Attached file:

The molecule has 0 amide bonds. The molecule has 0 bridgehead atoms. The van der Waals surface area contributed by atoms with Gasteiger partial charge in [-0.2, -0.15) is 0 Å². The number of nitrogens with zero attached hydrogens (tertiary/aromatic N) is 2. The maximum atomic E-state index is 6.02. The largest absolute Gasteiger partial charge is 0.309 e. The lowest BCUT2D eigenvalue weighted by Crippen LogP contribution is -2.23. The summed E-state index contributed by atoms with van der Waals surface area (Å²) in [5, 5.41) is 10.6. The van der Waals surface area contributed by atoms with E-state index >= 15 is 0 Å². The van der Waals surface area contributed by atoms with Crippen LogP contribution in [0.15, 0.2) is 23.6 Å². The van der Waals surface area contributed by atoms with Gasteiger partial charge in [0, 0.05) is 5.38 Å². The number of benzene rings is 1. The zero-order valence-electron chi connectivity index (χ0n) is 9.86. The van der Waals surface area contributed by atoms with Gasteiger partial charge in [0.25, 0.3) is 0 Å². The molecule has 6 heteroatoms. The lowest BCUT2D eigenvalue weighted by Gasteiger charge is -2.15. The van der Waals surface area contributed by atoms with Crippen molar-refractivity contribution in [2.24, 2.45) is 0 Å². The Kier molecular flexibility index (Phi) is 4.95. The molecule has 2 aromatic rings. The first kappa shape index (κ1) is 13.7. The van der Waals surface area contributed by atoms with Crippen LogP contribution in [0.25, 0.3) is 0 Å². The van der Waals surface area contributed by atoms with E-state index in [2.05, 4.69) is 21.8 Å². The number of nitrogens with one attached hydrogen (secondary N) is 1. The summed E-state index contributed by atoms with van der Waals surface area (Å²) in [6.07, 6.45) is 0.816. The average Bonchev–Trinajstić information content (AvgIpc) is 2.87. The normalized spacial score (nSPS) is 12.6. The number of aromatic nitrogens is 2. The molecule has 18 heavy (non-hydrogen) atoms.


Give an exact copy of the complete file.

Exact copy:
The molecule has 0 amide bonds. The molecule has 0 bridgehead atoms. The van der Waals surface area contributed by atoms with Gasteiger partial charge in [-0.2, -0.15) is 0 Å². The number of nitrogens with zero attached hydrogens (tertiary/aromatic N) is 2. The maximum atomic E-state index is 6.02. The largest absolute Gasteiger partial charge is 0.309 e. The lowest BCUT2D eigenvalue weighted by Crippen LogP contribution is -2.23. The summed E-state index contributed by atoms with van der Waals surface area (Å²) in [5, 5.41) is 10.6. The van der Waals surface area contributed by atoms with E-state index >= 15 is 0 Å². The van der Waals surface area contributed by atoms with Crippen LogP contribution in [0.15, 0.2) is 23.6 Å². The van der Waals surface area contributed by atoms with Gasteiger partial charge in [0, 0.05) is 5.38 Å². The number of benzene rings is 1. The zero-order valence-electron chi connectivity index (χ0n) is 9.86. The van der Waals surface area contributed by atoms with Gasteiger partial charge in [0.25, 0.3) is 0 Å². The molecule has 6 heteroatoms. The lowest BCUT2D eigenvalue weighted by Gasteiger charge is -2.15. The van der Waals surface area contributed by atoms with Crippen molar-refractivity contribution in [2.24, 2.45) is 0 Å². The Kier molecular flexibility index (Phi) is 4.95. The molecule has 2 aromatic rings. The first kappa shape index (κ1) is 13.7. The van der Waals surface area contributed by atoms with Crippen LogP contribution in [0.25, 0.3) is 0 Å². The van der Waals surface area contributed by atoms with E-state index in [2.05, 4.69) is 21.8 Å². The number of nitrogens with one attached hydrogen (secondary N) is 1. The summed E-state index contributed by atoms with van der Waals surface area (Å²) in [6.07, 6.45) is 0.816. The average Bonchev–Trinajstić information content (AvgIpc) is 2.87. The normalized spacial score (nSPS) is 12.6. The number of aromatic nitrogens is 2. The molecule has 18 heavy (non-hydrogen) atoms.